Photo: dylen_s

As customers around the world begin to receive their iPhone XS and Apple Watch Series 4 orders today, Apple is also celebrating a launch day for its largest product: retail stores. Apple Suzhou, the company’s 505th store, opened its doors for the first time overnight in China to an enthusiastic crowd. Fans lined up not only to get their hands on the latest iPhones, but to be among the first to explore the massive new store. In the United States, Victor, New York customers were similarly treated to an admittedly more modest store at the Eastview Mall.

Apple Suzhou

Apple Suzhou is hard to miss, positioned at the entrance to the busy Suzhou Center Mall and outlined by massive sheets of curved glass. Behind the store towers the Gate to the East skyscraper, a focal point in the city on the banks of Jinji Lake. The tower’s arched frame naturally guides your eye to Apple’s space below.

600 brands join Apple at Suzhou’s largest mall, which opened last November. As the city grows to become an increasingly affluent business hub, demand for retail space – and Apple’s services – have followed. Residents have closely watched and documented construction of the new store for months, even as Apple remained silent on the matter until earlier this month.

Photos: dylen_s

As construction barriers fell, stark red wrappings embossed with a silver Apple logo teased the store’s imminent arrival. A grand opening date was left to speculation until September 12th, when Apple announced that the iPhone XS and Apple Watch Series 4 would go on sale the same day.

Photos: dylen_s

Apple Suzhou is the company’s second store to open in China in 2018 after Apple Cotai Central in June. While each store offers an entirely distinct layout and dramatically different atmosphere, both manage to retain a cohesive brand identity that will be instantly recognizable to anyone familiar with contemporary Apple stores.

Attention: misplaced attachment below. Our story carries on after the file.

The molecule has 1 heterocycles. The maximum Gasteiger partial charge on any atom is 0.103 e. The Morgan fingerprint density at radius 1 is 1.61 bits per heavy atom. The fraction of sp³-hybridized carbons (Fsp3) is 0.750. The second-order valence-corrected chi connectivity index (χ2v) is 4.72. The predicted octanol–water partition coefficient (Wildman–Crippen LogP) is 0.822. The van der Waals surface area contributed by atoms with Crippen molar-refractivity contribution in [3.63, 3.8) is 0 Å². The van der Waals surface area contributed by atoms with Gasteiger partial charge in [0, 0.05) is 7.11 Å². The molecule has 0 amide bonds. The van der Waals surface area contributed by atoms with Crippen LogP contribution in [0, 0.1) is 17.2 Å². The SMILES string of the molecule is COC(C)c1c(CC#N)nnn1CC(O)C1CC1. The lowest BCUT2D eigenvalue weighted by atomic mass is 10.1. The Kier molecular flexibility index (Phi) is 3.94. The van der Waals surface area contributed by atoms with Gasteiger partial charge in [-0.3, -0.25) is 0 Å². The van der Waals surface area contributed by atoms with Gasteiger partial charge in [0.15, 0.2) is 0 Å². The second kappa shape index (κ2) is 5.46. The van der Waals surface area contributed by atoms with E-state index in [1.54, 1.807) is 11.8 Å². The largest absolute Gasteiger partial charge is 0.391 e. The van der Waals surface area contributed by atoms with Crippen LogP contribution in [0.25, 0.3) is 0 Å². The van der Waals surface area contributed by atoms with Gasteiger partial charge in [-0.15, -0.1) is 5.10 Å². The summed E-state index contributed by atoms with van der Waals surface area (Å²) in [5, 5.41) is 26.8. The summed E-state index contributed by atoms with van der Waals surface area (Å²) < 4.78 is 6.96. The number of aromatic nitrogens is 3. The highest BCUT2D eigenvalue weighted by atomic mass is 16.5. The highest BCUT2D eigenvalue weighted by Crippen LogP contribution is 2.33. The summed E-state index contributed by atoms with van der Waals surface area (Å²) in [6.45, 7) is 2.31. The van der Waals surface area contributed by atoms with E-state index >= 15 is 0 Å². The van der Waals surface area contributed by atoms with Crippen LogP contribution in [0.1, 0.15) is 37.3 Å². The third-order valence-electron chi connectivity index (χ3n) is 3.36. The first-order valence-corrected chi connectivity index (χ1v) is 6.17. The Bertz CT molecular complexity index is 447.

Inside, a towering ceiling lofts above the main floor. The store is split vertically near the back by an angled balcony extending like a canopy over the Forum’s Video Wall. Tables reserved for support and service overlook the store below. Access to the Suzhou Center Mall’s interior corridor is provided by way of a curved glass entryway at the rear of the store.

Photos: Arthur Chan and Lewis Huang

Like in other recent and significant stores, Apple has added signature design elements like indoor trees, a private and luxuriously furnished Boardroom for meetings, and, in a similar style to the recently opened Apple Kyoto in Japan, a stunning staircase with carved stone handrails.

Apple Eastview

Apple Eastview new and old. Photos: Thomas Sipples

In contrast to Suzhou’s grandiose arrival, Apple Eastview has been quietly nestled in Victor, New York’s Eastview Mall since July 2005. The original store was typical of similar indoor mall stores of the era with a stainless steel paneled entrance, tiled floor, and narrow floor plan capped by a small Genius Bar. An archival Flickr album still online today shows the store’s original appearance.